The thing not mentioned by central bankers is that a low predictable inflation permits all sort of de facto things, like deflating the wages of workers in an industry that is on the way out, and making the GDP look rosy through fictitious growth. Businesses love low inflation because they can raise prices by more than inflation and can blame "inflation" for the rise, and show real growth in their profits. They can keep workers happy by giving out raises, more for meritorious workers and less for others and the lessors seem to rarely realize the subtle shafting. The list goes on. What I don't like, is that central bankers issue mumbo jumbo about the glories of low inflation when it is all a card game-- they should just admit the arbitrariness and move on.

What is generally damaging is rapid change in any direction. If the bond is for 20 years at a fixed interest rate, you sure hope that the inflation rate is stable over that time (or at least that you can call the bond if you are on the short end!). You hope that deflation doesn't set in because the idiot lawyers did not account for less than 0% inflation in a variable rate bond contract.

Deflation can be handled by giving out negative pay raises... but one still has to handle idiocy like pensions that never go down (again, because of idiots writing the rules) and a host of other side effects such as hoarding of specie. The problem isn't deflation but the inability of our growth centric system to handle anything but numbers going ever upwards.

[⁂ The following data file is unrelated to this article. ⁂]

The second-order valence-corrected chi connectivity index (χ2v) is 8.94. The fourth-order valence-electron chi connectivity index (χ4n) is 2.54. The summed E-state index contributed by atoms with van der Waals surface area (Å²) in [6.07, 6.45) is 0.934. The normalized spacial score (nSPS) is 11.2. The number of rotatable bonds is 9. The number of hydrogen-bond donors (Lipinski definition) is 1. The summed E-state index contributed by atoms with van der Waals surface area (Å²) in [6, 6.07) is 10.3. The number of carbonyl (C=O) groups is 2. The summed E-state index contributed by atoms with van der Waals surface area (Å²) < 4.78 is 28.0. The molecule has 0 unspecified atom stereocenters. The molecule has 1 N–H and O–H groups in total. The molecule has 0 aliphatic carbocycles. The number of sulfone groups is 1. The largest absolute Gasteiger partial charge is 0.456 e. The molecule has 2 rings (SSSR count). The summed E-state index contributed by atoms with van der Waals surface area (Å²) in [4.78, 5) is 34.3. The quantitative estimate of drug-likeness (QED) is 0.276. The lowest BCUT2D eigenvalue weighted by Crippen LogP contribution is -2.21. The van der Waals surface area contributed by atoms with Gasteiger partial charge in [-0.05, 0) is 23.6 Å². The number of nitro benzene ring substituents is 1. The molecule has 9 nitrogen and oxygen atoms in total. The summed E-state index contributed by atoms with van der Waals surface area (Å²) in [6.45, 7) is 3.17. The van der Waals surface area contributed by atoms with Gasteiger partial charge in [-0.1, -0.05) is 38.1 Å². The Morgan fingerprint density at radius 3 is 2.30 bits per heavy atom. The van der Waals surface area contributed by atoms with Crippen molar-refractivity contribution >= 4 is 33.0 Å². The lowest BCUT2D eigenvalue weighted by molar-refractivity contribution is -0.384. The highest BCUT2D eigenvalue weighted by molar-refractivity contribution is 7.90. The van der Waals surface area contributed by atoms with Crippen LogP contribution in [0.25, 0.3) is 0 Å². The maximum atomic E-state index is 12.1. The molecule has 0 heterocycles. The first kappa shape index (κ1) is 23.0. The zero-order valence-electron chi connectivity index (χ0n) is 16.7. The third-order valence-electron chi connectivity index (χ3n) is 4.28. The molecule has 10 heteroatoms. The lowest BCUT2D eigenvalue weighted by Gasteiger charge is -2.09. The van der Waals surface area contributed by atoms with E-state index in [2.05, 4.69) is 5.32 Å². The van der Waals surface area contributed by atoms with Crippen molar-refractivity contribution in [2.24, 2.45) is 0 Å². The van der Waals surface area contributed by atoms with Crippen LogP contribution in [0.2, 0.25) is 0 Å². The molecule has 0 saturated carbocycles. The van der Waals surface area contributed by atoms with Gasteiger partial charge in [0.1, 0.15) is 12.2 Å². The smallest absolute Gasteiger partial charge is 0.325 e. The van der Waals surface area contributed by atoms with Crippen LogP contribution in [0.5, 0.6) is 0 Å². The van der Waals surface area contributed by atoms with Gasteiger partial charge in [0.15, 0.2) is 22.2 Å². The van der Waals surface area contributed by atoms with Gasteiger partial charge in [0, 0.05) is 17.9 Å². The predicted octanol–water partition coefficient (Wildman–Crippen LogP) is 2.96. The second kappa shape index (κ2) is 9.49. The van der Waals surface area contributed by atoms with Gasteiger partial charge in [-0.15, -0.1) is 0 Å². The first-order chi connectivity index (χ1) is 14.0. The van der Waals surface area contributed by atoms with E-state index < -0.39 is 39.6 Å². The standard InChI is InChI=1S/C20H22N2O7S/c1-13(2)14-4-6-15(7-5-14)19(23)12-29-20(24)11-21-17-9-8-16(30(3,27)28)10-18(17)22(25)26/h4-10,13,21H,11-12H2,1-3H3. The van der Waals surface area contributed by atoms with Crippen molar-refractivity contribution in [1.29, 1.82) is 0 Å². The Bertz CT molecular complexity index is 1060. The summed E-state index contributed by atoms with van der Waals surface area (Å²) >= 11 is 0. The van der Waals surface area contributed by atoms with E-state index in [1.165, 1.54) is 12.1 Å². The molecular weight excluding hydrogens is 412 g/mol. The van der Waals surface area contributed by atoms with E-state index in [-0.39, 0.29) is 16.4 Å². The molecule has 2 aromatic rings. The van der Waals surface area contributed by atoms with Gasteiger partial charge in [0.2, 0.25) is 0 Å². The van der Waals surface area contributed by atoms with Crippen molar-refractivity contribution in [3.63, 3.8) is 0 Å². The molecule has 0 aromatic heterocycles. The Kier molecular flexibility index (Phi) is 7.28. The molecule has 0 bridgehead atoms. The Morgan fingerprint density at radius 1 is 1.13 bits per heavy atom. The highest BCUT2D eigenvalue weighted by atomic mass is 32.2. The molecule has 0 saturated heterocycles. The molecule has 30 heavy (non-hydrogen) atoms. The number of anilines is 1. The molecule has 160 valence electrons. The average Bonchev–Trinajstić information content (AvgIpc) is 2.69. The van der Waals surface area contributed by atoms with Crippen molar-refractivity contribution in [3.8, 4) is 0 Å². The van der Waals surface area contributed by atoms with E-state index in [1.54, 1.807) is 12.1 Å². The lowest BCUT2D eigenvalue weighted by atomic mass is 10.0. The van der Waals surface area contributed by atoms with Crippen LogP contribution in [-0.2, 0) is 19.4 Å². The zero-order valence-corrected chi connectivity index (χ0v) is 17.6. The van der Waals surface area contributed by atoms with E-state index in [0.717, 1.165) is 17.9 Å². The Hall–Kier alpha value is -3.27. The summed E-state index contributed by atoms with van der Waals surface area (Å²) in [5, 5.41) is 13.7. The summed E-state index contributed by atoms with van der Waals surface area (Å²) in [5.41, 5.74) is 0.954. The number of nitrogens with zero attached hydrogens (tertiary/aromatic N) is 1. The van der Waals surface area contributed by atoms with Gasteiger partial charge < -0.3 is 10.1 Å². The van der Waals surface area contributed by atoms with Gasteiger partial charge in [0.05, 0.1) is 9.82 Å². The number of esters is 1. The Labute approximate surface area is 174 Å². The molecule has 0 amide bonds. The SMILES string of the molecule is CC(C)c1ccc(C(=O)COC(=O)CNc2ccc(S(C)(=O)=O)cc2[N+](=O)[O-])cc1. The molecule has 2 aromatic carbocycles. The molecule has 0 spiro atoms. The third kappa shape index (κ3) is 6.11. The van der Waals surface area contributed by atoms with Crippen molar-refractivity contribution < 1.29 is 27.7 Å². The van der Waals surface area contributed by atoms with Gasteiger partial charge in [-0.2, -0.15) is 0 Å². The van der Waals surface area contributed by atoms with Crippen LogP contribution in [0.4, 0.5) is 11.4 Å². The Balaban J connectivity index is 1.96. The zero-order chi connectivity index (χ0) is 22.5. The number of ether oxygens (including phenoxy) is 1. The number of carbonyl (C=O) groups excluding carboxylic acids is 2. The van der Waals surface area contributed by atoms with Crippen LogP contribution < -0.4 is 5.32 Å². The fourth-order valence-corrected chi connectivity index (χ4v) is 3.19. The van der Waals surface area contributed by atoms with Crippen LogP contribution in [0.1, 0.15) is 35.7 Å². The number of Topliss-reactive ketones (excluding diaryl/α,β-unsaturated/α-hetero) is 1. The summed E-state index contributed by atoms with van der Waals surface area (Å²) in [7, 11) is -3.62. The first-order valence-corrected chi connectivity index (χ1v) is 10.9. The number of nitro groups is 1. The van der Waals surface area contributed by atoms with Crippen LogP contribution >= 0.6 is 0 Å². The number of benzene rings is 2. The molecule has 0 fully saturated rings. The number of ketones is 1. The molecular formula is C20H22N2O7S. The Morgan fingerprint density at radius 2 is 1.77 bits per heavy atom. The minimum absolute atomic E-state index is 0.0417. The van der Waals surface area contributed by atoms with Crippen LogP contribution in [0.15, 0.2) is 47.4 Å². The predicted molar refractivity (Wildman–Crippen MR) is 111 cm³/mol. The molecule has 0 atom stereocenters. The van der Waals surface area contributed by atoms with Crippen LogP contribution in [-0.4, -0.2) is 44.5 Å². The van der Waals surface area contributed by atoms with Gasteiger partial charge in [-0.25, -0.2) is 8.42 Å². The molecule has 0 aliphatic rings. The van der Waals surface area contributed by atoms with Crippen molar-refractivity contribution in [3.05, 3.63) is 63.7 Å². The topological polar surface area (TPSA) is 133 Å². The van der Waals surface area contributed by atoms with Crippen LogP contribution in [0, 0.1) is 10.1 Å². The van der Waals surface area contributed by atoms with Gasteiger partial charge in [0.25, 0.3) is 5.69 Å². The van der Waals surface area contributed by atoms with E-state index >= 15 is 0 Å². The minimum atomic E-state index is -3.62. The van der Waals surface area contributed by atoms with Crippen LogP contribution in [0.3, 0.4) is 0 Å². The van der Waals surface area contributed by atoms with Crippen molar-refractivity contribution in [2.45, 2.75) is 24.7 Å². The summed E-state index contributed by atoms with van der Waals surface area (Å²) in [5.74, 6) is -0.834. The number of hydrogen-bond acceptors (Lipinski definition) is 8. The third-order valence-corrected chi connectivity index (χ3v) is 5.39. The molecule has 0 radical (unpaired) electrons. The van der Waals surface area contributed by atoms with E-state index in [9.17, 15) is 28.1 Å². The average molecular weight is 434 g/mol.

There's a battle on over two US spying laws: One allows snooping on citizens – one bans it



Just have your neighbors in the 5 eyes spy for you-- and reciprocate.

Toshiba: The memory saga is nearly behind us! Apple: Not so fast


Bain Capital

Another issue is that you always have to check your jewels before getting into bed with an equity company. Their sole reason for existence is to line their own pockets-- sure you might get 30% of the fab output: where 50% of the fab workers were laid off and remainder replaced with imported labor, and equipment maintenance (never mind upgrades) requires a CEO's signature and the CEO is paid based on gross profit this quarter. Bain will get their money + world + dog profit and leave the financially exsanguinated husk to the suckers, er, partners.

Have MAC, will hack: iThings have trivial-to-exploit Wi-Fi bug


Re: iPhone 5

At the moment iOS 11.0.1 is available for iPhone5. IPhone4 is out of luck, hanging in at iOS9 (but think of how much money was saved by not upgrading since 2010!).

Good thing Androids are cheap, the only software upgrade path for most is via buying a new phone.